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Does your child have unearned income? If yes, they could be affected by kiddie tax rules

Unearned income usually refers to income in the form of interest, dividends, and capital gains. In the context of the kiddie tax, these types of income often come from custodial accounts that parents or grandparents set up and fund for younger children. Don’t worry, the kiddie tax will not affect your high schooler’s part-time paycheck. The kiddie tax is only assessed on a child’s (or young adult’s) unearned income.  Earned income from a job or self-employment is never subject to the kiddie tax.

The so-called “kiddie tax” can cause some of a child’s unearned income to be taxed at the parent’s higher marginal federal income tax rates instead of at the usually much lower rates that a child would otherwise pay.

This is meant to combat income shifting to save on taxes—in this case, the process of moving income from a parent or custodian’s higher tax bracket into the child’s lower tax bracket.  For purposes of this federal income tax provision, a “child” can be up to 23 years old. So, the kiddie tax can potentially affect young adults after their 18th birthday.

Perhaps the most important thing to know about this poorly understood provision is that, for a student, the kiddie tax can be an issue until he or she turns 24. For that year and all future years, your child is finally kiddie-tax-exempt.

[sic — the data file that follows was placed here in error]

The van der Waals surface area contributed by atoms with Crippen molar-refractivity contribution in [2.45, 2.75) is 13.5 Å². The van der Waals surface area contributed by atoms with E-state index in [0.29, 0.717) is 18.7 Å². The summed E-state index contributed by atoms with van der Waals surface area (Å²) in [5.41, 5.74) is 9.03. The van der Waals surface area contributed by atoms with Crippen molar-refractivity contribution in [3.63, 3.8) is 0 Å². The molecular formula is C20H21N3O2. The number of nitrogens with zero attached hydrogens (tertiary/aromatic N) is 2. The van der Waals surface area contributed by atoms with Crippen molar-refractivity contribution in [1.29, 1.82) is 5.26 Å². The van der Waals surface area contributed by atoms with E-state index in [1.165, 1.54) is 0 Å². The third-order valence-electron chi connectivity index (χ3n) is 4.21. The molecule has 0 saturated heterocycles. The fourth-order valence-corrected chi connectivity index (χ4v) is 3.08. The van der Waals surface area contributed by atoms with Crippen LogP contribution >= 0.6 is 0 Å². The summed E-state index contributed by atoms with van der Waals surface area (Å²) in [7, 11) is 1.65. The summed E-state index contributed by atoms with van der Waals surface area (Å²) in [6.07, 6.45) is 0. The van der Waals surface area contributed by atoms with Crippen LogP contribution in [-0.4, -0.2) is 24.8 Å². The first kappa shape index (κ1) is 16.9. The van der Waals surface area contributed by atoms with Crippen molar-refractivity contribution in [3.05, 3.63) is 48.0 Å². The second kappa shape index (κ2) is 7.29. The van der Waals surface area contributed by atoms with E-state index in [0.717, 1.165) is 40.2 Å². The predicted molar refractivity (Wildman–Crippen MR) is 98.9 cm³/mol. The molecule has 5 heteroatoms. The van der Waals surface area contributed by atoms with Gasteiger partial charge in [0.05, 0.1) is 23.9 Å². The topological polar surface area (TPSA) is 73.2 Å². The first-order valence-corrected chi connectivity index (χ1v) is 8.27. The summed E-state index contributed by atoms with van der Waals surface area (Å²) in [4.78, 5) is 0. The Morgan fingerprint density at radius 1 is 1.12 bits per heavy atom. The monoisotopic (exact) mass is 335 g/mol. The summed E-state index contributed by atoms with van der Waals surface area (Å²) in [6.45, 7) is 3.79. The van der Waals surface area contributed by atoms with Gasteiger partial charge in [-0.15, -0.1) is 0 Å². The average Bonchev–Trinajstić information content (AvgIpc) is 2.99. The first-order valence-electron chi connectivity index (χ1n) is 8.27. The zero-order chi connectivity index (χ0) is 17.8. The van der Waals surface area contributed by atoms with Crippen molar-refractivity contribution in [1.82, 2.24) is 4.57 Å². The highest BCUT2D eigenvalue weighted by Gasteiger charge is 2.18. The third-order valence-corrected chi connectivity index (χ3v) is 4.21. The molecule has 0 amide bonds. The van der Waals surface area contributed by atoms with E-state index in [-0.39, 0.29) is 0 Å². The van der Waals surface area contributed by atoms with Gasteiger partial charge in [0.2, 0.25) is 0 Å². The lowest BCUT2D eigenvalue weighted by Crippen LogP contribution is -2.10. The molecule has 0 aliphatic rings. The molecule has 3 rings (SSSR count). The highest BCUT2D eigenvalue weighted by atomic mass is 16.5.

Calculating the kiddie tax

The first step to determining the kiddie tax is calculating the child’s taxable income.

  • Child’s Net Earned Income + Child’s Net Unearned Income – Child’s Standard Deduction = Child’s Taxable Income

The portion of taxable income that consists of net earned income is taxed at the regular federal income tax rates for single taxpayers.

The portion of taxable income that consists of net unearned income that exceeds the standard deduction ($2,600 for 2024 or $2,500 for 2023) is subject to the kiddie tax and is taxed at the parent’s higher marginal federal income tax rates.

The tax is calculated by completing an IRS form, which is then filed with the child’s Form 1040.

Is your child exposed?

Maybe. For 2023, the relevant IRS form must be filed for any child or young adult who:

  • Has more than $2,500 of unearned income.
  • Is required to file Form 1040.
  • Is under age 18 as of December 31, 2023, or is age 18 and didn’t have earned income in excess of half of his or her support, or
  • is between ages 19 and 23 and a full-time student and didn’t have earned income in excess of half of his or her support.
  • Has at least one living parent; and
  • Didn’t file a joint return for the year.

For 2024, the same rules apply except the unearned income threshold is raised to $2,600.

Don’t let the kiddie tax sneak up on you

The kiddie tax rules are quite complicated, and the tax can sneak up on the unprepared. The Wegner CPAs tax experts can determine if your child is affected and suggest strategies to minimize or avoid the tax. For example, in certain situations, we may recommend your child invest in growth stocks that pay no or minimal dividends and hold on to them until the kiddie tax no longer applies.

Don’t be caught off-guard! Calculating and reporting the kiddie tax can be a complicated process. The tax team at Wegner CPAs is well-equipped to help you navigate the process. For more information, reach out to your advisor.

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